The smoking gun.
When the company first made its half-million dollar contribution to the group opposing the Arizona legalization initiative — the largest single contribution to the group by a factor of four — the company claimed that its reason for opposing the voter initiative was “because it fails to protect the safety of Arizona’s citizens and particularly its children.”
But when the company filed a legally required disclosure statement with the Securities and Exchange Commission, it acknowledged to shareholders that it was making the donation because it feared a decline in the sales of its powerful opioid product and that of a second drug it is developing: Dranabinol, a synthetic cannabinoid. Synthetic cannibinoid is a blanket term for an artificial version of tetrahydrocannabinol, or THC — the active compound in the marijuana plant — intended to alleviate chemotherapy-caused nausea and vomiting. The company concedes that the scientific literature has confirmed the benefits of natural marijuana over synthetic THC:
“Legalization of marijuana or non-synthetic cannabinoids in the United States could significantly limit the commercial success of any dronabinol product candidate. … If marijuana or non-synthetic cannabinoids were legalized in the United States, the market for dronabinol product sales would likely be significantly reduced, and our ability to generate revenue and our business prospects would be materially adversely affected.”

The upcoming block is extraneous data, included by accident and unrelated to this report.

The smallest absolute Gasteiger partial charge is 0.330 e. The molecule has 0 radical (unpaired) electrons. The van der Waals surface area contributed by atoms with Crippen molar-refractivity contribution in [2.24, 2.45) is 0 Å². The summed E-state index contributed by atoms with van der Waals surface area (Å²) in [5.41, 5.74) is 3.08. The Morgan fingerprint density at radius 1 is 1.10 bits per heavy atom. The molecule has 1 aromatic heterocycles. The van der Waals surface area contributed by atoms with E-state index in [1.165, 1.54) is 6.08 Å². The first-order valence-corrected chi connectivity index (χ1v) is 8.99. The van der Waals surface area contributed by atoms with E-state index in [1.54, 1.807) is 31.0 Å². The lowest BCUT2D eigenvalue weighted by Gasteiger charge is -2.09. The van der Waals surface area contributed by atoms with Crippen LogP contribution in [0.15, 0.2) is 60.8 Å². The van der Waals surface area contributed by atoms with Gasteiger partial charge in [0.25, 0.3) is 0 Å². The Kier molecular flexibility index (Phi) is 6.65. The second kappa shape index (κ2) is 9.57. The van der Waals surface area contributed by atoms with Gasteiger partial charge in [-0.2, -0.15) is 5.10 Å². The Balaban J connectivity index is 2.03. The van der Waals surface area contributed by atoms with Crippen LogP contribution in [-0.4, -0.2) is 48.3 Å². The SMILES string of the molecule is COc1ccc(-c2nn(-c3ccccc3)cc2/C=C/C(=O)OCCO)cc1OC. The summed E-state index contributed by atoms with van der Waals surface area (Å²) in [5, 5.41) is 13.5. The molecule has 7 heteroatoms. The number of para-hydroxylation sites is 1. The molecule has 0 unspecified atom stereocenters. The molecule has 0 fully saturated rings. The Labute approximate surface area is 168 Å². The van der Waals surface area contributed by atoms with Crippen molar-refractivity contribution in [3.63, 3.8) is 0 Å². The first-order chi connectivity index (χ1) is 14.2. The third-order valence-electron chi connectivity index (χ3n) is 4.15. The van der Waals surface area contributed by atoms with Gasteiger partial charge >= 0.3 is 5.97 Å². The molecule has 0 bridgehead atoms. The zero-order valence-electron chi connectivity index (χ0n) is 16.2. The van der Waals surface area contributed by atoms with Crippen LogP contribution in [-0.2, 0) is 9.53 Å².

The Arizona Republic reported that the company, while publicly claiming to have kids’ best interests in mind, is clearly more concerned with ways to “protect its own bottom line.”
And the company has good reason for that fear. Recently published studies have found that states that provide for the legal use of medical marijuana had a 25 percent decline in opioid prescriptions. Another recent study from Columbia University found the implementation of medical marijuana programs is associated with a decrease in the prevalence of opioids detected among fatally injured drivers, based on a review of 69,000 fatalities in 18 states, according to data published in the American Journal of Public Health. Where legal marijuana is available, people use far fewer opioid drugs.
So we now have direct evidence that this pharmaceutical company in Arizona is spending large amounts of money to avoid having to compete with legal marijuana, in order to protect its market share for an addictive and dangerous synthetic opioid and a synthetic form of THC, at the expense of public health.
This is not the first instance of pharmaceutical companies pouring money into the “war on drugs.” In 2014, The Nation published an article revealing that the makers of Oxycontin and Vicodin were two of the largest contributors to The Partnership for Drug Free Kids and the Community Anti-Drug Coalition of America, two groups that oppose marijuana legalization and support continued prohibition.